Dubai Airshow Recap – A Tale of Major Commitments and One Deal that Failed

by J. Kasper Oestergaard, European Correspondent.

Both Airbus and Boeing had a strong Dubai Airshow. On November 15, 2017, Indigo Partners and Airbus signed an MoU for 430 A320neo family aircraft. Although not a firm order, this constitutes an important vote of confidence in a platform that has been dogged by engine supply issues. Photo Courtesy Airbus SAS

Airbus and Boeing took the headlines at the 2017 Dubai Airshow with a slew of orders and commitments.  In the weeks leading up to the air show, the high point was expected to be a new Emirates order for 36 A380 superjumbos, but instead the newsflow out of Dubai was dominated by massive commitments for both manufacturers’ new families of narrowbody jets. As the doors closed on Thursday of last week, total orders amounted to nearly $114 billion at list prices. According to the organizers, trade visitors were up 20 percent over the 2015 event, and almost 80,000 people visited the show during its five-day run. For Airbus and Boeing, the final score in Dubai was 510 and 296 orders and commitments, respectively.

Despite long and hard negotiations, an A380 deal never materialized. Emirates requested a guarantee from Airbus that it would keep the A380 in production for another decade and commit to further developing the platform. Emirates also asked Airbus to buy back some its oldest jets. As hopes for a deal fizzled, a major blow was dealt to Airbus when Emirates committed to buying 40 787-10 Dreamliners. Emirates chairman Sheik Ahmed bin Saeed Al Maktoum said the carrier had chosen the Dreamliner after comparing it with the Airbus A350 XWB. This surely was not a comment that Airbus appreciated after having competed fiercely to win back Emirates’ endorsement after the latter canceled an order for 70 A350s in June 2014.

On November 15 – day four of the air show – Airbus and Indigo Partners signed a Memorandum of Understanding (MoU) that constitutes a commitment but not a firm order for the purchase of 430 A320neo family aircraft, with deliveries to begin in 2021. The aircraft will be allocated among Indigo’s portfolio of four low-cost airlines: Frontier Airlines (U.S.), JetSMART (Chile), Volaris (Mexico), and Wizz Air (Hungary). The commitment comprises 273 A320neos and 157 A321neos worth $49.5 billion at list prices (the true value is normally 50% off list prices minus volume discounts => a likely true value of $23 billion). Of the 430 jets, Wizz Air is expected to receive 72 A320neos and 74 A321neos, followed by Frontier (100 A320neos / 34 A321neos), Volaris (46 A320neos / 34 A321neos), and JetSMART (56 A320neos / 14 A321neos). Airlines in the Indigo Partners family have previously placed orders for 427 A320 family aircraft.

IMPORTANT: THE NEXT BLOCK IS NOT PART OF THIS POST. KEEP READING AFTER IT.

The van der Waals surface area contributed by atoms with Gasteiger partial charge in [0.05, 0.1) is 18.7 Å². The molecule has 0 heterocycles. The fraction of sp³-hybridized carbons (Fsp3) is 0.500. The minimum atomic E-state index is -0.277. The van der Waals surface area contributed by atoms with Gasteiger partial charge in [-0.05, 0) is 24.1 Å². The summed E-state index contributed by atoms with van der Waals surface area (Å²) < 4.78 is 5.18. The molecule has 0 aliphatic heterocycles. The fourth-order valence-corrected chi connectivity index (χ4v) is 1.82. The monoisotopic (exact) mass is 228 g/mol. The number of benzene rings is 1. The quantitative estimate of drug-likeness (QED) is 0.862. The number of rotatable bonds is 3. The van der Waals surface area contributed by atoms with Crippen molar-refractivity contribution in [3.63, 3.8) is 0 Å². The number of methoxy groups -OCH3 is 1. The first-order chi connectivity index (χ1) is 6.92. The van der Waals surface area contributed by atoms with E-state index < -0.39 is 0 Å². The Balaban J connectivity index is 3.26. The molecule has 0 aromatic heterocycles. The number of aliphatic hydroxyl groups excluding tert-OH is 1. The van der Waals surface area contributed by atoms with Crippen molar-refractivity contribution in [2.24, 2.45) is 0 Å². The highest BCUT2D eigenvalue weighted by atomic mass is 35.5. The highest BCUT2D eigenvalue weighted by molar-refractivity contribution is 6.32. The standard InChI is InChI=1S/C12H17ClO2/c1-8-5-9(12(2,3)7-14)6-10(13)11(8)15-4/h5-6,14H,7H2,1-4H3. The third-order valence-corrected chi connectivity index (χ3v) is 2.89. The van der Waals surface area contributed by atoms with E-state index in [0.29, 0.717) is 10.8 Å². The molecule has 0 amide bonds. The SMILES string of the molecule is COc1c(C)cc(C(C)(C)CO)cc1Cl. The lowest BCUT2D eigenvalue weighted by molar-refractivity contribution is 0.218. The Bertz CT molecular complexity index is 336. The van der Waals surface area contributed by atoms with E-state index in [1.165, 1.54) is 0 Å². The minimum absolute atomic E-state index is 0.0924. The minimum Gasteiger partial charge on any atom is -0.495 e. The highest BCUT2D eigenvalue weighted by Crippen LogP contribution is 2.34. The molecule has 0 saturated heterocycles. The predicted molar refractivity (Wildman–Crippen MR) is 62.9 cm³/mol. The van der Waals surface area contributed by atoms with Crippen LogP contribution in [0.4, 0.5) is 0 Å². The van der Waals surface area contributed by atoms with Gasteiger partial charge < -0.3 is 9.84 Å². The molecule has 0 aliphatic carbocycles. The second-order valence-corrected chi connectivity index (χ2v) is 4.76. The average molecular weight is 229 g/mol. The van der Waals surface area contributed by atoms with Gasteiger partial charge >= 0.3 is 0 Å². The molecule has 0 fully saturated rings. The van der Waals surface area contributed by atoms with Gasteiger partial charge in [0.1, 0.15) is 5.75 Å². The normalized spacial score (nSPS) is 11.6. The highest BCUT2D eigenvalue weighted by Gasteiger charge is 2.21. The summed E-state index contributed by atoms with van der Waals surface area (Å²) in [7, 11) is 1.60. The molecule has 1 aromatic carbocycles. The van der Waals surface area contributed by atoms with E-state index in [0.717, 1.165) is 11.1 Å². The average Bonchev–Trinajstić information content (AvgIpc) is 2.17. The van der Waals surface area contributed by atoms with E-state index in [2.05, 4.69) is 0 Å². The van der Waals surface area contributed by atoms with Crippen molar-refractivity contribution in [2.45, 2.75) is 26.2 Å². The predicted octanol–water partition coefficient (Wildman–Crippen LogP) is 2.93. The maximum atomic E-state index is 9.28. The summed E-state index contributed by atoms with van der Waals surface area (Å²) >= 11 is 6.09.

On top of the Indigo commitment, Dublin-based CDB Aviation Lease Finance (CDB Aviation) placed a firm order for 90 A320neo family jets. The order replaces an original purchase agreement signed in 2014 for 45 A320neo family aircraft, and firms up the MoU announced at the 2017 Paris Air Show for an additional 30 A320neo and 15 A321neo aircraft. The CDB Aviation order comes at a critical time for Airbus, with only 288 net new orders booked in 2017 as of October 31. Just days before the Dubai Airshow, Boeing had finalized an order with CDB for 52 737 MAXs and eight Dreamliners.

On November 15, Boeing and flydubai signed an MoU for 175 737 MAX narrowbody jets, with purchase rights for 50 additional aircraft. According to Boeing, more than 50 of the 175 jets will be 737 MAX 10s; the MAX 10 is the newest and largest member of the 737 MAX family. If finalized, the deal will be the largest single-aisle jet purchase ever by a Middle East airline.

While the commercial side of the industry received the most attention in Dubai, a number of key defense deals were signed. On the first day of the air show, Lockheed Martin signed a $1.6 billion contract with the United Arab Emirates for upgrades to the nation’s 80 F-16 Block 60 fighter jets. Lockheed Martin declined to provide details about the nature of the modifications. UAE awarded yet another aircraft modification contract on day three, this time to Dassault and Thales for the upgrade of Mirage 2000 fighter jets. Worth approximately $350 million, the agreement is regarded by some as a precursor to a UAE procurement of Dassault Rafales. Although the event is mainly an air show, Raytheon picked up an armaments award in Dubai. Under a $684 million contract, the company will supply GBU-10 and GBU-12 Paveway laser-guided bomb kits to the UAE. The country is a major recipient of U.S. weapons and ammunition and has been a combatant in the Yemen war for more than two years as part of the Saudi Arabian-led coalition. On day four of the air show, the UAE announced a $250 million deal for five Airbus C-295 military transport aircraft. The UAE is a new customer for the C-295 program, which has received orders from more than 20 military customers to date.

While the much-awaited A380 deal did not materialize in Dubai, Airbus remains hopeful that an agreement can be reached at a later date. Also, it will be interesting to see if Boeing and Airbus will be able to firm up some of the large narrowbody agreements before the year ends.

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